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The 1,400-seat theatre opened at the end of June 1927 with Rough House Rosie (1927) starring Clara Bow. The movie followed a welcome by Publix Theaters, a dramatic short feature, and a demonstration of the Wurlitzer organ by organist Howard Peterson.
The theatre was built for local attorney and theatrical promoter Joseph Goldman by the Capital Building Company of Lincoln, Nebraska, although before opening it was leased to the Paramount-Publix Theaters Corporation to operate as a first-run movie house. It was primarily designed as a movie theatre however provision for live shows was made and the theatre boasted a large stage, fly tower, orchestra pit, and dressing rooms.
The auditorium has been described as “an exotic fantasy beneath the desert tent of Persian kings”. A plaster tent canopy is suspended from the ceiling which evokes blue skies dotted with fleecy clouds. The canopy appears to be secured by large plaster ropes however is actually hung upon fine wires from above. The decoration of the auditorium derives from motifs commonly found in the arts of ancient Persia, Babylon and Assyria. Specifically, the ideas for these designs were taken from stone sculpture and reliefs found at the ancient sites of Susa, Persepolis, Nimrud, and Nineveh, dating from circa 900 BC to circa 500 BC.
The theatre was designed by architect firm the Boller Brothers, who specialized in designing movie palaces during the first half of the twentieth century. Interior sculptural work was by Waylande Gregory, and although only 20 years old at the time led the design and sculpting with a team of between 20 and 30.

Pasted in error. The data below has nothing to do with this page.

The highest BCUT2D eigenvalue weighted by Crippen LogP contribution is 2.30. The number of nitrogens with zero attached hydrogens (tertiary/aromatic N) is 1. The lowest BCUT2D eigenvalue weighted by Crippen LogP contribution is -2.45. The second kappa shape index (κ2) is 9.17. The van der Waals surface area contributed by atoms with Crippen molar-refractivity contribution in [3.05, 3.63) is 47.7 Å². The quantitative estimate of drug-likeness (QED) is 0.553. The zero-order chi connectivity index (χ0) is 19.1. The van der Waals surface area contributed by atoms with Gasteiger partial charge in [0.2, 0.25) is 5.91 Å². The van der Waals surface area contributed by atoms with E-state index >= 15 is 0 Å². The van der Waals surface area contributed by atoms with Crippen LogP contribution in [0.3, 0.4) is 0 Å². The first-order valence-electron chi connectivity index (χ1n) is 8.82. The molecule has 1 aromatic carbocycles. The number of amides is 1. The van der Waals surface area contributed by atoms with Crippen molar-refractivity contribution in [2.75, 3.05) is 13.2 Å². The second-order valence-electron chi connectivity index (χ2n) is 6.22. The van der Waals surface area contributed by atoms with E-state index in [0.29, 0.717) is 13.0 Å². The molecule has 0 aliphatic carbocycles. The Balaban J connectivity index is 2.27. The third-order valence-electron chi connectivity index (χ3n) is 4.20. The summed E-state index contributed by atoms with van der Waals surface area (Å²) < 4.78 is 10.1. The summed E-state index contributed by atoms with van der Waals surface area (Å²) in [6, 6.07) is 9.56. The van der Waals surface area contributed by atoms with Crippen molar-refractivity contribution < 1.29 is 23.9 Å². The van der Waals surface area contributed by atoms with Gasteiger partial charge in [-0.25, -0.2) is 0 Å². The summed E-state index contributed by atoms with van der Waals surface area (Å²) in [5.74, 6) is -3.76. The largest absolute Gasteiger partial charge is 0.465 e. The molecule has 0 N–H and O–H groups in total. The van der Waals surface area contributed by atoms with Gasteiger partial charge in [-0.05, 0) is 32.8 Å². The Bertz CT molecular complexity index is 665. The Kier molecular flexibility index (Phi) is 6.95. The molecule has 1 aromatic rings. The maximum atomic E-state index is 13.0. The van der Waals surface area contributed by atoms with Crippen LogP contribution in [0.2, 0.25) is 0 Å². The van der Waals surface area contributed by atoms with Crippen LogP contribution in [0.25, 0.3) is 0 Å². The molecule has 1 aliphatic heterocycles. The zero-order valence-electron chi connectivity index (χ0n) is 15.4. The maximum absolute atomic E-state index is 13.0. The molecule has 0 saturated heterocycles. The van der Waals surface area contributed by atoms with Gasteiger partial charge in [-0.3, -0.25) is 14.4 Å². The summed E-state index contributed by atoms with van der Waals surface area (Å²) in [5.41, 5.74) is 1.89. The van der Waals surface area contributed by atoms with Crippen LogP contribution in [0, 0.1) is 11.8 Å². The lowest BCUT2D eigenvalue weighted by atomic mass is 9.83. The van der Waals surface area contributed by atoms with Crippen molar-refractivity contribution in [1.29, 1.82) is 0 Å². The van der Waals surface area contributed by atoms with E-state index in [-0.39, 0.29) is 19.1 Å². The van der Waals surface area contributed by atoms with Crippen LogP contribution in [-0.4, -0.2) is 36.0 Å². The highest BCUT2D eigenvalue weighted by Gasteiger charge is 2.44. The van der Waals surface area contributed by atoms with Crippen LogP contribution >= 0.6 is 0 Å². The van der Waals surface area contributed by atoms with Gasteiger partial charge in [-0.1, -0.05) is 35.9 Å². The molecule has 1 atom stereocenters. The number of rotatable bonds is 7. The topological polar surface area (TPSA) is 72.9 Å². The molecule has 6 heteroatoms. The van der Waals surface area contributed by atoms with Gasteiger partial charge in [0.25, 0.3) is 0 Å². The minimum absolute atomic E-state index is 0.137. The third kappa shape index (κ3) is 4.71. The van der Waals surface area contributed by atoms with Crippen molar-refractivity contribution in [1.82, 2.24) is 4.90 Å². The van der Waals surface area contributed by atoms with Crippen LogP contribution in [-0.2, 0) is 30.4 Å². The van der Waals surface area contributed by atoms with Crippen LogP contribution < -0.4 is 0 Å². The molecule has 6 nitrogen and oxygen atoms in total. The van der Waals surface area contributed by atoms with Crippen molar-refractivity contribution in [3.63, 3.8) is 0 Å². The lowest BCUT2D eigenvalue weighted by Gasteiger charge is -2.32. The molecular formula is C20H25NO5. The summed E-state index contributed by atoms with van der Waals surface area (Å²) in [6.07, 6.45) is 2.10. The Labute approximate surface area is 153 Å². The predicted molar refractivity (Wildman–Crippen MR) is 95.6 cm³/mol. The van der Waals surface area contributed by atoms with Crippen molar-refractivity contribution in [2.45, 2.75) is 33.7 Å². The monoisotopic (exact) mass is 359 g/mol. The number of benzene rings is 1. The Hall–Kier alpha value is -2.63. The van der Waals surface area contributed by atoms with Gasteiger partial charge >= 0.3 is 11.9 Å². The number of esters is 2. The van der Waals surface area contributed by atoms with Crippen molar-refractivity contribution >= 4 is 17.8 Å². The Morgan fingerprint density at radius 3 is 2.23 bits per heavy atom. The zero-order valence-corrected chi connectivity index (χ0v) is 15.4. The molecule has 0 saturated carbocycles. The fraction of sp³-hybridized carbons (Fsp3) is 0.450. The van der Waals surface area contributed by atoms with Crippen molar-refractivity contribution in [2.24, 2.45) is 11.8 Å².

At its opening the theatre was equipped with a 3-manual, 11-rank Wurlitzer theatre organ (opus 1603). The organ was removed from the theatre sometime in the 1960s.
The theatre screened movies until 1970, when it became a community theatre. In 1976, Town Hall Center, Inc. was organized by a group interested in saving the building from possible demolition or conversion into a multiplex cinema. Town Hall Center purchased the theater for $125,000 in October 1976 and was active in booking professional shows into the theatre and securing local promoters to back them.
Following the success of the Town Hall Center deal, the local citizenry voted for a bond issue of $750,000 for the purchase and renovation of the theatre as a performing arts center. The city of St. Joseph took possession of the building on 24th April 1978. Architectural firm Patty, Berkebile, Nelson and Associates oversaw the renovation project which included a new roof, complete electrical rewiring, new seating, new audience and backstage facilities, and ADA compliant bathrooms.
In 2002 the theatre underwent a $1.9 million renovation, designed by St. Joseph-based Ellison-Auxier Architects, Inc. Fresh carpet, repaired plaster, cleaned seat upholstery and remodeled dressing rooms were among the scheduled projects. Restroom facilities were added and handicapped accessibility was improved. Upgraded lighting and sound systems were also installed.
On 19th February 2011, in the early morning, a fire broke out in the Missouri Theater complex, in the northeast corner of the second floor, used by Robidoux Resident Theater as their costume shop. Three fire doors failed to shut, allowing extensive amounts of smoke to damage the theatre. Two local businesses became uninhabitable, and several arts agency offices were forced to temporarily relocate. No shows had to be rescheduled and the Missouri Theater opened mid-May of 2011.
As of the early 2020s the Missouri Theater remains a vibrant and popular arts and entertainment venue in downtown St. Joseph.
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Text copyright © 2017-2024 Mike Hume / Historic Theatre Photos.
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